'Zuma must throw the arms deal report into his fire pool'

Opposition parties have rejected the arms deal report, labelling it a ‘massive disappointment'.

EFF leader Julius Malema. Picture: Christa Eybers/EWN

JOHANNESBURG - Opposition parties and critics have questioned the Seriti Commission's findings into the arms deal, saying evidence was not properly interrogated.

The Democratic Alliance (DA) says labelled the findings of the arms deal inquiry a "massive disappointment", while some have rejected the commission's report.

The Economic Freedom Fighters (EFF) says President Jacob Zuma should disregard the report.

Inkatha Freedom Party (IFP) Chief Whip Narend Singh says there was prima facie evidence that warranted a different conclusion by the commission.

Singh says former IFP Member of Parliament (MP) Gavin Woods, who chaired Parliament's standing committee on public accounts, which first investigated allegations of impropriety around the arms deal - including claims that African National Congress (ANC) members had taken bribes.

"Justice delayed is justice denied. Many of these transactions took place almost two decades ago - and for the commission to have sat for four years, and only to have been appointed at such a late stage, brings a lot into question."

The EFF has suggested that President Zuma throw the report into his fire pool.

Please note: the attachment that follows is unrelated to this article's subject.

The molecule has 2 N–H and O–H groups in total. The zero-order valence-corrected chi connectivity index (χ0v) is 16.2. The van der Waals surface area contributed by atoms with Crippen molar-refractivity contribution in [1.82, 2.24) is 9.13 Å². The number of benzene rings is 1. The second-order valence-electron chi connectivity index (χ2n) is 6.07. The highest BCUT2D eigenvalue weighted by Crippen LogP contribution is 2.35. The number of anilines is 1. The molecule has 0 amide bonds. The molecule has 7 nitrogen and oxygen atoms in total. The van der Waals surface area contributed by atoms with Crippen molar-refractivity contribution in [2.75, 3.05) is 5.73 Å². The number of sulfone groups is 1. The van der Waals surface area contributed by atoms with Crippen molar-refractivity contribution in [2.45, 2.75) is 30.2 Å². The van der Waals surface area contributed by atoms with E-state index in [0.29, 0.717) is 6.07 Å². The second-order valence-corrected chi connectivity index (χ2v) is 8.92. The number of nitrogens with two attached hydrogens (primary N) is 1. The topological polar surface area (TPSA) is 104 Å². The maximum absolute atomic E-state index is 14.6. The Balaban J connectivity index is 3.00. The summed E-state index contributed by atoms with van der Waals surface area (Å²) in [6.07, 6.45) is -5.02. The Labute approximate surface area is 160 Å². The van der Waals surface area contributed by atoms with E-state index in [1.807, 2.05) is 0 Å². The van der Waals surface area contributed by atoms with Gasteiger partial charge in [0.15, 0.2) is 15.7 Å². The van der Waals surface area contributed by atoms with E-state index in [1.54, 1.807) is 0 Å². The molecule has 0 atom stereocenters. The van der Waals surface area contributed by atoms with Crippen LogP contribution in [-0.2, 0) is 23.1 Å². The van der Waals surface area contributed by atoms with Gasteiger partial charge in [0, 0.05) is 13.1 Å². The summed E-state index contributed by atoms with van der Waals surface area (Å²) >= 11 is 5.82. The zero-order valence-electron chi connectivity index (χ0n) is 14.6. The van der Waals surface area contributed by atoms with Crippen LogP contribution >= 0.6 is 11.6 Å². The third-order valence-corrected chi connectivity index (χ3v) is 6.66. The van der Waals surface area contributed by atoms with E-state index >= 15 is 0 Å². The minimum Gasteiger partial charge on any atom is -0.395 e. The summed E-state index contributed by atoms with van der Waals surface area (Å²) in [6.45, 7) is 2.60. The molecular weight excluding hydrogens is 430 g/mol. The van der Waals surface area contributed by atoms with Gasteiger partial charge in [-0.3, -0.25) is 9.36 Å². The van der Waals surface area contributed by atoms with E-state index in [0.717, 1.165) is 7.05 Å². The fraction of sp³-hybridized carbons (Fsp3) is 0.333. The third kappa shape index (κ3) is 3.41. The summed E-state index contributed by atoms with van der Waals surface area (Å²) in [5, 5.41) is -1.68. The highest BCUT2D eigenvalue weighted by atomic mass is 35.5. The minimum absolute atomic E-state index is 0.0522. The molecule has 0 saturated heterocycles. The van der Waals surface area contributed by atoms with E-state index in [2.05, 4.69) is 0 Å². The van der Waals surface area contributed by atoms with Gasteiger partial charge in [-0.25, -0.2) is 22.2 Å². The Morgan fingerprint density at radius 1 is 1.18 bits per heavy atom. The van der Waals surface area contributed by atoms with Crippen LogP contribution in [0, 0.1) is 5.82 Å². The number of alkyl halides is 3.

DA MP David Maynier, who testified before the commission, says the findings let those implicated off the hook.

"Today the expectations that those implicated in arms deal corruption, including President Zuma himself, had nothing to fear from the arms procurement commission, have been proven correct."

However, the ANC says the findings will bring an end to all claims of wrong-doing.

The commission cleared all individuals implicated in the arms deal saying no decision was tainted by fraud or corruption.

Meanwhile, the Thabo Mbeki Foundation has welcomed the release of the findings into the multi-billion rand arms deal, saying it always believed the commission's report would find no wrongdoing.

The inquiry took four years to investigate various allegations of fraud or corruption in a deal that saw government acquire billions of rand worth of arms and equipment.

The foundation's CEO Max Boqwana says, "There was absolutely no wrongdoing from our point of view, and we also didn't think that the commission would find otherwise."

President Zuma released the findings of the report into the arms deal this morning.

The deal saw government acquire billions of rands worth of arms and equipment.

Zuma says where Cabinet took decisions, they gave full reasons of the strategic nature of their decisions.

"There was no evidence that such decisions were tainted by any improper motives or criminal shenanigans."

Individuals who were implicated, and accused of being bribed, were found to be credible witnesses.